HALLOWELL — Water Street business owners are feeling the strain on their shops due to reduced traffic during ongoing road construction.

Maine Department of Transportation officials said the department is doing their best to accommodate them during construction, but admitted work can have adverse impact on commerce.

Boynton’s Market owner Don LaChance said he hasn’t taken a salary this year to keep the business afloat.

“August is usually our busiest month and it’s going to end up being one of the worst months of the year,” he said. “I haven’t had to let go of any employees (and) we’re still able to pay our bills. The only difference is that I haven’t taken a salary this year.

“It’s a sacrifice but it’s what we have to do to stay open,” added LaChance.

He said bars and restaurants may not feel the same strain as a market, as markets operate with a smaller margin on their products.

Jamie Houghton, co-owner of the Liberal Cup, said the construction, which decreased foot and vehicle traffic through Hallowell, has noticeably affected her lunch services. She said dinner services have been steady, due to people usually having more time to navigate downtown traffic and parking.

Annie Huang, owner of the Lucky Garden said in April, when construction began, that a barrier briefly blocked the parking lot of her business. She said that she considered having more signs to show her business is open because barriers and fences could block customers’ view of the business.

Project Manager Ernie Martin said the businesses in town have done a good job adapting to the project. He said the initiative, dubbed “Down with the Crown,” from the Hallowell Board of Trade has done a good job providing help to businesses.

Nancy Bischoff, a member of the Down with the Crown committee, said the project has raised funds for radio advertisements and helped with art projects to lift Hallowell’s visibility during construction.

It’s not just foot traffic that has been impacted by the construction, according to Councilor Lynn Irish, owner of Whipper Snappers Quilt Studio, at last week’s City Council meeting. She said then that her business had both of its entrances “closed off” by crews from Sargent Corporation, contractors for the Maine DOT’s project.

That was right after Councilor Lisa Harvey-McPherson, chairperson of the council’s Highway Committee, said the project was “going well.”

“Well, last week Sargent got slapped with a fine,” Irish said. “They, (on) my building, closed off both of my entrances. And they tried to, evidently, at the Liberal Cup and (co-owner Jamie Houghton) went out and said ‘I don’t have another entrance.'”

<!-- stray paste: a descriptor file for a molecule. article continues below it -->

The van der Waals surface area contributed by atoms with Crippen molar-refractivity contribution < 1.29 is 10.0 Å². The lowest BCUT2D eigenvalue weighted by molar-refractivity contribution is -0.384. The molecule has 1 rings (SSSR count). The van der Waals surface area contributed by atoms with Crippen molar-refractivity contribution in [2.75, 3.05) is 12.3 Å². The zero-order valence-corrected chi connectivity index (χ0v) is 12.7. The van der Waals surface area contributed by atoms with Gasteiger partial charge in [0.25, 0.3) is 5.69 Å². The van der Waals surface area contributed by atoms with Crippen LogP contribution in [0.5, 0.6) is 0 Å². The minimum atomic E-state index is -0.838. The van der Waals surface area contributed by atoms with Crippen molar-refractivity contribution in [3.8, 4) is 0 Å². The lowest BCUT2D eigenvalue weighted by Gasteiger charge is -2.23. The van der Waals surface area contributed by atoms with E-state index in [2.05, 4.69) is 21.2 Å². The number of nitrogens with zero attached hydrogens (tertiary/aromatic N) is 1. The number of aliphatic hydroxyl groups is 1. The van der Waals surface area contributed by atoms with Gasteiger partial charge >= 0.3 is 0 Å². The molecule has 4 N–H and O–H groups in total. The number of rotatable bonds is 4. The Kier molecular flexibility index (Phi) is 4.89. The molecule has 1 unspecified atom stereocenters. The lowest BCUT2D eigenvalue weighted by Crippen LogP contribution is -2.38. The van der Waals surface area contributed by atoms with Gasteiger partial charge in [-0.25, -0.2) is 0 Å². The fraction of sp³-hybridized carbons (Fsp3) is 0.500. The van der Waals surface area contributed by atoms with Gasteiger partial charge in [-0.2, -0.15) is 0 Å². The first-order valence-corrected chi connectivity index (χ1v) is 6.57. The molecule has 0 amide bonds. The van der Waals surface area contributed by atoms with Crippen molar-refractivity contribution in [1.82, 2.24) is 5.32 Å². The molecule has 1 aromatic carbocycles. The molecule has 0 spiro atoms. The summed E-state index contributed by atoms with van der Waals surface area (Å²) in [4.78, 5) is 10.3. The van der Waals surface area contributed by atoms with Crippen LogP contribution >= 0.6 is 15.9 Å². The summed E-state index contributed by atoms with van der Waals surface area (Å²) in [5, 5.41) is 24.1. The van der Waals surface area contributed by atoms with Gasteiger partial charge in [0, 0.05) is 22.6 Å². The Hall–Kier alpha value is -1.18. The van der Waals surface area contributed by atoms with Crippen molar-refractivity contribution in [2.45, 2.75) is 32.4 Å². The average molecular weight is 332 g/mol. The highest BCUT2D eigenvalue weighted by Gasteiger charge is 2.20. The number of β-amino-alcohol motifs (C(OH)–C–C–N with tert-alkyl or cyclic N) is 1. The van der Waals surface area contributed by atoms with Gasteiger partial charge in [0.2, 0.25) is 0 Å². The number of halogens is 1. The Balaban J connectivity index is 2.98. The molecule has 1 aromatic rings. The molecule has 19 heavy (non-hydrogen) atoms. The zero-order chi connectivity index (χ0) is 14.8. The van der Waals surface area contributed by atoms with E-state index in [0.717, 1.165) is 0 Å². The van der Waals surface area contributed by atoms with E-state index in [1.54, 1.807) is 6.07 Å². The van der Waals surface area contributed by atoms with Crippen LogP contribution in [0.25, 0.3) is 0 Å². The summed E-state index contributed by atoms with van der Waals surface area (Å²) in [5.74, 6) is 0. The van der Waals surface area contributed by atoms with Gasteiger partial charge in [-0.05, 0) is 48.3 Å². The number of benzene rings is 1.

Houghton confirmed Monday that she did speak with contractors when they tried to block her entrance during business hours. The Liberal Cup only has one entrance, which faces Water Street, but she said workers thought there was another behind the business.

The workers were “very easy to work with,” Houghton said, and altered their plan once she spoke to them, explained her hours and the importance of having that entrance accessible.

However, Maine DOT spokesperson Ted Talbot confirmed Monday that Sargent was not issued a “violation” for an incident two weeks ago. A violation is the highest rung of a reprimand system Maine DOT uses for its contractors.

“First, just to be clear, we do not fine the contractors,” he said. “If there’s a continued violation, we will withhold payments. The intention is to have the contractor stay within the plan (they) submitted.”

Contractors submit projections and goals during work, said Karen Libby, project resident for the Maine DOT, and the state agency will issue a verbal and written warning before a violation is leveled. The financial loss associated with a violation comes at the end of the project. A percentage of the total contract is retained by Maine DOT until all work is reviewed, then released as a final payment. The violation “fines” are drawn from that money, she said.

Libby said there was no violation given to Sargent for blocking entrances to businesses that day — or at all during the project. She said the entrance to Whipper Snappers was inaccessible for about 15 minutes while a metal step was installed in a hole dug in front of the business. Crews were replacing a catch basin and a culvert at the corner of Winthrop Street and Water Street at the time.

Further, Maine DOT Project Manager Ernie Martin said guidelines for the project include providing continued access to businesses. He said crews working in front of businesses could appear to be blocking the entrance, but access is always available if a patron asks crews to enter a building.

Violations could be assessed if access is not provided to businesses or if business owners are not informed that work near their shop could affect access for an amount of time.

Irish declined the Kennebec Journal’s request for comment on the incident after the meeting and was not available for comment on Monday.

Talbot also said business owners who are experiencing difficulties with construction are welcome to visit an on-site project office and express their concerns.

According to a weekly MDOT update, crews are working on installing light bases, excavating sidewalks, installing granite curbs and installing drainage on the west side of Hallowell’s downtown. Work on the west side of Water Street in downtown is expected to be completed by Oct. 5, with all construction except for surface pavement to be complete by Nov. 16. Paving is scheduled to take place in early June 2019.

Sam Shepherd — 621-5666

[email protected]

Twitter: @SamShepME

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